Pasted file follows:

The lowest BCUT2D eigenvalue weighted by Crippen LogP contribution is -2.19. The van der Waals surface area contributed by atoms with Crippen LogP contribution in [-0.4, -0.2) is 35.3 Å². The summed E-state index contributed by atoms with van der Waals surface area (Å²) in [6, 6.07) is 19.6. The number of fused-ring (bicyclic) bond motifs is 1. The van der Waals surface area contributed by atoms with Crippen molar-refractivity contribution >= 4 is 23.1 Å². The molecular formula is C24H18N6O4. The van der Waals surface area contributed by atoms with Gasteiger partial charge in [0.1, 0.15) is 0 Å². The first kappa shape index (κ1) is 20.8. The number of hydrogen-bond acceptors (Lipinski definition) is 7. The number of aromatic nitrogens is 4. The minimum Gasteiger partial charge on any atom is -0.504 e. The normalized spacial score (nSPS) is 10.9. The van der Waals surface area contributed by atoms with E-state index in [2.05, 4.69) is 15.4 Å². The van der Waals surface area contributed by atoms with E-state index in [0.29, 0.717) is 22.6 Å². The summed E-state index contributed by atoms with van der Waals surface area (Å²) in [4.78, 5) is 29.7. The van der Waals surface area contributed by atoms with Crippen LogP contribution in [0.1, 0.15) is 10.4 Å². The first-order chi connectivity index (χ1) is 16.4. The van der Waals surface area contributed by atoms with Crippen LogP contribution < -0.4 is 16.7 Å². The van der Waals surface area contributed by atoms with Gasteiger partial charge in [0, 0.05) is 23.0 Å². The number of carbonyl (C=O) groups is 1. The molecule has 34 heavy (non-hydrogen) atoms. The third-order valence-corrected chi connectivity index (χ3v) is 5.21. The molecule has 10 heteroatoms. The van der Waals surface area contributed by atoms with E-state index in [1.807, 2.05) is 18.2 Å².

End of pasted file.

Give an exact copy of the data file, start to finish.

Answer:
The lowest BCUT2D eigenvalue weighted by Crippen LogP contribution is -2.19. The van der Waals surface area contributed by atoms with Crippen LogP contribution in [-0.4, -0.2) is 35.3 Å². The summed E-state index contributed by atoms with van der Waals surface area (Å²) in [6, 6.07) is 19.6. The number of fused-ring (bicyclic) bond motifs is 1. The van der Waals surface area contributed by atoms with Crippen molar-refractivity contribution >= 4 is 23.1 Å². The molecular formula is C24H18N6O4. The van der Waals surface area contributed by atoms with Gasteiger partial charge in [0.1, 0.15) is 0 Å². The first kappa shape index (κ1) is 20.8. The number of hydrogen-bond acceptors (Lipinski definition) is 7. The number of aromatic nitrogens is 4. The minimum Gasteiger partial charge on any atom is -0.504 e. The normalized spacial score (nSPS) is 10.9. The van der Waals surface area contributed by atoms with E-state index in [2.05, 4.69) is 15.4 Å². The van der Waals surface area contributed by atoms with E-state index in [0.29, 0.717) is 22.6 Å². The summed E-state index contributed by atoms with van der Waals surface area (Å²) in [4.78, 5) is 29.7. The van der Waals surface area contributed by atoms with Crippen LogP contribution in [0.1, 0.15) is 10.4 Å². The first-order chi connectivity index (χ1) is 16.4. The van der Waals surface area contributed by atoms with Crippen LogP contribution < -0.4 is 16.7 Å². The van der Waals surface area contributed by atoms with Gasteiger partial charge in [0, 0.05) is 23.0 Å². The number of carbonyl (C=O) groups is 1. The molecule has 34 heavy (non-hydrogen) atoms. The third-order valence-corrected chi connectivity index (χ3v) is 5.21. The molecule has 10 heteroatoms. The van der Waals surface area contributed by atoms with E-state index in [1.807, 2.05) is 18.2 Å².